The best writer of English in India, living here and working here (which automatically excludes expatriates such as Salman Rushdie and that boy from Lacolm Baug, Jogeshwari), is Dom Moraes. But his is a genius wasted. He has spent the last two decades of his life rewrite his past for newspapers and magazines.
It sometimes makes me angry to think of him, sitting at the dining-table of Sergeant House, pounding out sords of little or no consequence on an old typewriter. He fills the cheap typing paper from edge to edge, top and bottom, no margins. It is always a closely typed script and there are no mistakes in it. And he writes his newspaper pieces in great bursts of industry, churning our article after article without a break. Then he rings up the paper and says: "I have finished three articles for the next three Mondays. Would you, please, send somebody across to collect them."
I understand that he spends the money he mades equally fast.
It is not big money, even if you look at it by Indian standards. Writers of much less quality make the same amount. Some of them even have the temerity to demand, "I want to be paid the same amount that Dom Moraes gets." I do not have a say in these matters. If I had, I would tell these ‘writers' to pick up their manuscript and get lost.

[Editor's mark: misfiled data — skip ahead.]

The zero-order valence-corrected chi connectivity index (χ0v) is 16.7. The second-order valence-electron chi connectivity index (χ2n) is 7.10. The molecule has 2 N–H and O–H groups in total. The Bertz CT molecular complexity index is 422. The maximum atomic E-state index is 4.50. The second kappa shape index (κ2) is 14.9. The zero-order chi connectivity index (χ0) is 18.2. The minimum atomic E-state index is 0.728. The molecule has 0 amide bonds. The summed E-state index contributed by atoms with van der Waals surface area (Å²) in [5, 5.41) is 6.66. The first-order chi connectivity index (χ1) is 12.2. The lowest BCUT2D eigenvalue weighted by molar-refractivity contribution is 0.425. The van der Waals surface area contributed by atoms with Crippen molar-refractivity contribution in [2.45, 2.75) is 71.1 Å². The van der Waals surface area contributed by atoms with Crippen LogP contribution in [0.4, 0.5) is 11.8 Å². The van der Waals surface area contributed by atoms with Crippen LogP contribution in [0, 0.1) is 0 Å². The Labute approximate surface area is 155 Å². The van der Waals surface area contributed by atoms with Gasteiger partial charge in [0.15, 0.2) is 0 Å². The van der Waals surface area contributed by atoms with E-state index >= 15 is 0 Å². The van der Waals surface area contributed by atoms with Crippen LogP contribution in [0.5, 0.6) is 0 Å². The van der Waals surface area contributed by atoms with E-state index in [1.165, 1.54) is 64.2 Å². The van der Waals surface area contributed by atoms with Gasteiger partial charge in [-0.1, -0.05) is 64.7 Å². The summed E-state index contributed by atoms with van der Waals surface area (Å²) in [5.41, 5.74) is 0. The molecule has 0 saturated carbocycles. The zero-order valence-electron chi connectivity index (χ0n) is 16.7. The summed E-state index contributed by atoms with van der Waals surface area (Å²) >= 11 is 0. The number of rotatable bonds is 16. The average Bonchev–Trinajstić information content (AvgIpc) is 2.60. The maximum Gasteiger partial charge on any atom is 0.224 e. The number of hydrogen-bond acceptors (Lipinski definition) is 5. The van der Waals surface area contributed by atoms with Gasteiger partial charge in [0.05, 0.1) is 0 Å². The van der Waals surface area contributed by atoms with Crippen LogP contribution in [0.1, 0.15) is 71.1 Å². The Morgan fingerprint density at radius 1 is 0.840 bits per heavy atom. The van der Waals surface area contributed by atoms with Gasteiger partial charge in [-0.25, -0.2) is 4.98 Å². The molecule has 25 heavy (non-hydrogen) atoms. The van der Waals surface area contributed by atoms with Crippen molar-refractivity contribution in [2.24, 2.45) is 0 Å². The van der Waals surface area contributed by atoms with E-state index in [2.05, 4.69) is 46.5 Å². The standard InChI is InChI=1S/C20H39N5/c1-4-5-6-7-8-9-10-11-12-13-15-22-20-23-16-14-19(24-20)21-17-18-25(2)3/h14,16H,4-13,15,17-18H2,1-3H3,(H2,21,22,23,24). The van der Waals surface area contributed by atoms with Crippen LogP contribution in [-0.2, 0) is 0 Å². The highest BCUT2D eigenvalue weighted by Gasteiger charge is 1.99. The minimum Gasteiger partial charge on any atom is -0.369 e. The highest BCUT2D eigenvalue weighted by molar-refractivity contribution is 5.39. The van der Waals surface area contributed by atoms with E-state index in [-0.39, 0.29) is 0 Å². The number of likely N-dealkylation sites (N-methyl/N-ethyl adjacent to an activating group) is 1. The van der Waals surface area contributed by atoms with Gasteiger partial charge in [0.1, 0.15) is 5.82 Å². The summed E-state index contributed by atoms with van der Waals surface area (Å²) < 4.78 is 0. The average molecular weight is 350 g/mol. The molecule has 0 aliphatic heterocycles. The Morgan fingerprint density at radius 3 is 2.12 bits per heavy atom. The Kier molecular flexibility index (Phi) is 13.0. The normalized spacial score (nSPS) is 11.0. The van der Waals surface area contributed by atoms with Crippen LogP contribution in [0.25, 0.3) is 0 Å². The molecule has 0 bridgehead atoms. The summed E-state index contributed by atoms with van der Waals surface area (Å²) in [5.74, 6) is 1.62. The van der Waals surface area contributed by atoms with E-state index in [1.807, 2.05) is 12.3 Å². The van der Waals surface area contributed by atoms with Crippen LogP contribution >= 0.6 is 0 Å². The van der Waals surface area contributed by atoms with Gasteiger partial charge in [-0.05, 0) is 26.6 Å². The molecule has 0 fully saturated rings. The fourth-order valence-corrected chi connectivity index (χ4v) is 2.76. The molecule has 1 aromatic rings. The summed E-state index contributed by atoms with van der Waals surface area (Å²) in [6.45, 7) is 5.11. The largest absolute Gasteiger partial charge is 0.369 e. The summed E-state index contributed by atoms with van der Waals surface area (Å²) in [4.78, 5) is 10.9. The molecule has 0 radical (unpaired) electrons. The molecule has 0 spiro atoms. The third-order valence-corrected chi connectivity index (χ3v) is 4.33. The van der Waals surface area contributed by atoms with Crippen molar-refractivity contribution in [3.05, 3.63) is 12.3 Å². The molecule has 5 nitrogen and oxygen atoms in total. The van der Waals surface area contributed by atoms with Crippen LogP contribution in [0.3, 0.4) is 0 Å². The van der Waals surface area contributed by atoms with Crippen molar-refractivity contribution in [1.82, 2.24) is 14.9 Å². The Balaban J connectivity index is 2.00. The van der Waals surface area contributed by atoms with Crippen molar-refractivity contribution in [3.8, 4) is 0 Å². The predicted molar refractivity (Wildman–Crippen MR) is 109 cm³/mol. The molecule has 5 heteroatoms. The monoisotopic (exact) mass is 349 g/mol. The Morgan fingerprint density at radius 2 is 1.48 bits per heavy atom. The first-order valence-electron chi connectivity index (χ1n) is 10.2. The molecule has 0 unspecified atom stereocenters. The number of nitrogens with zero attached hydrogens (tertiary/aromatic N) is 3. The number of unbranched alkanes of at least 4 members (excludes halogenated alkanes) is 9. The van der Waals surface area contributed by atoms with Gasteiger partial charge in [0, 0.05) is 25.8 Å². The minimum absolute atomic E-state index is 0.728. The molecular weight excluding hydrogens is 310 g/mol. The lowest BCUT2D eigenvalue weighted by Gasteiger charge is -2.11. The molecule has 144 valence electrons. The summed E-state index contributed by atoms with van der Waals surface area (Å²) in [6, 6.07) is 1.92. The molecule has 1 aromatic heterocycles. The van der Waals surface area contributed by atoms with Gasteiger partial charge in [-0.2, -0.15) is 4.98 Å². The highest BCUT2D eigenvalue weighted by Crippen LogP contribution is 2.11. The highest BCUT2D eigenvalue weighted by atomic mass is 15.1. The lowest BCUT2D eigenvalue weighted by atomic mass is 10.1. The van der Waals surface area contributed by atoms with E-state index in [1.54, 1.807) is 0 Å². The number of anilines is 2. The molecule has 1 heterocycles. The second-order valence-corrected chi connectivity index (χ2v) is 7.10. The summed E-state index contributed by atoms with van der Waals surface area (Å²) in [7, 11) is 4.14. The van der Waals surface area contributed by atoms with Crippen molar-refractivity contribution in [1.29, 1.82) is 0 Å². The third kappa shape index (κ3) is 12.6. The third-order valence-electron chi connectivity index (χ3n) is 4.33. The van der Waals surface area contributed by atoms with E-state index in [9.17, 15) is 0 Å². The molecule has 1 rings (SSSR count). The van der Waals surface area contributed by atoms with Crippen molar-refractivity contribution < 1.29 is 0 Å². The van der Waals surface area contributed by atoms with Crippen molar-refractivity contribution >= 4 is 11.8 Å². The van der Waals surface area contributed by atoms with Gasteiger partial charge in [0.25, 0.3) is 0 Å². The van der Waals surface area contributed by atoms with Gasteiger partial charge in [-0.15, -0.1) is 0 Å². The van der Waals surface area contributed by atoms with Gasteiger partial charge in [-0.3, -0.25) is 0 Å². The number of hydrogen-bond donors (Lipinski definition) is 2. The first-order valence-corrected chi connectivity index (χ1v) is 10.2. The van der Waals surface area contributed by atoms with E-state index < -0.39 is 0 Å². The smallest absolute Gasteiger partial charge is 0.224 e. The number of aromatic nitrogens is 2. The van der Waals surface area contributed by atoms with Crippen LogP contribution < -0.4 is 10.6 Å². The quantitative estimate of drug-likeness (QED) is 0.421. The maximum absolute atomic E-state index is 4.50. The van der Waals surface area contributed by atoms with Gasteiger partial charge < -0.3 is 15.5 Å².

All this does not mean that Dom Moraes, as judged by the body of his recent work, is a great writer. Apart from newspaper pieces, 1,500 words recalling old friends and events, he has been writing little. There is a translation of old Hebrew poem, much admired by Hebrew-English bilinguist academicians. And books on certain destinations in India, Karanataka, Madhya Pradesh, sponsored by the information and tourism departments of the states.
But Dom Moraes is a far greater writer than that. Neither the subjects nor the sponsors are up to his literary standards. I have read him since he was 13 and I do not know what age I was. At that age, he wrote a book on cricket, after watching one of the first India-West Indies Tests at the Brabourne Stadium and after travelling with his father to Australia, where he met several cricketers. The cricket world said there was another Cardus in the making.
And I read his ‘My Son's Father', which is as much a biography of his father as an autobiography of himself, though the title, somwhat confusingly, refers to his own som, "with cheeks like English apples." In between, he secured the Hawthornden Prize, which is the Booker for young poets, and, much later, wrote the Time-Life book on Bombay. That time, I accompanied him on a part of his writer's journey through Bombay.
I still read him, whatever he writers, and in every article I am rewarded by some flash of his genius: a turn of phrase, a piece of imagery, a limpid sentence left hanging in the air. For the present, we have to be satisfied with that.